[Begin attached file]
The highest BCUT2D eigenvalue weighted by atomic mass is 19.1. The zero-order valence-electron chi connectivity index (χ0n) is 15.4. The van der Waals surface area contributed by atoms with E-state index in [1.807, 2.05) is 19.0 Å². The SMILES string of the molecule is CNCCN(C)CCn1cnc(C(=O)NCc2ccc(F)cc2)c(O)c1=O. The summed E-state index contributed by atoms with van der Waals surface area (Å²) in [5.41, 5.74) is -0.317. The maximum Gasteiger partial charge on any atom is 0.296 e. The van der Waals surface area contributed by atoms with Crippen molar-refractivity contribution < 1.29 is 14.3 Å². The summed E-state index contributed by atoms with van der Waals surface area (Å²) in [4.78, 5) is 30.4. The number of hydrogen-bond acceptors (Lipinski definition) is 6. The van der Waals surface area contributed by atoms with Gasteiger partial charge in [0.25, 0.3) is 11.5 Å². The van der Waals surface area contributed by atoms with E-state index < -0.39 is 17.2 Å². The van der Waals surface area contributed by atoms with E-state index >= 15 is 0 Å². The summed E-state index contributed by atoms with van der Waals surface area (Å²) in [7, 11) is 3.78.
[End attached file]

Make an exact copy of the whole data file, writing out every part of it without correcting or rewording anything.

The highest BCUT2D eigenvalue weighted by atomic mass is 19.1. The zero-order valence-electron chi connectivity index (χ0n) is 15.4. The van der Waals surface area contributed by atoms with E-state index in [1.807, 2.05) is 19.0 Å². The SMILES string of the molecule is CNCCN(C)CCn1cnc(C(=O)NCc2ccc(F)cc2)c(O)c1=O. The summed E-state index contributed by atoms with van der Waals surface area (Å²) in [5.41, 5.74) is -0.317. The maximum Gasteiger partial charge on any atom is 0.296 e. The van der Waals surface area contributed by atoms with Crippen molar-refractivity contribution < 1.29 is 14.3 Å². The summed E-state index contributed by atoms with van der Waals surface area (Å²) in [4.78, 5) is 30.4. The number of hydrogen-bond acceptors (Lipinski definition) is 6. The van der Waals surface area contributed by atoms with Gasteiger partial charge in [0.25, 0.3) is 11.5 Å². The van der Waals surface area contributed by atoms with E-state index < -0.39 is 17.2 Å². The van der Waals surface area contributed by atoms with E-state index >= 15 is 0 Å². The summed E-state index contributed by atoms with van der Waals surface area (Å²) in [7, 11) is 3.78.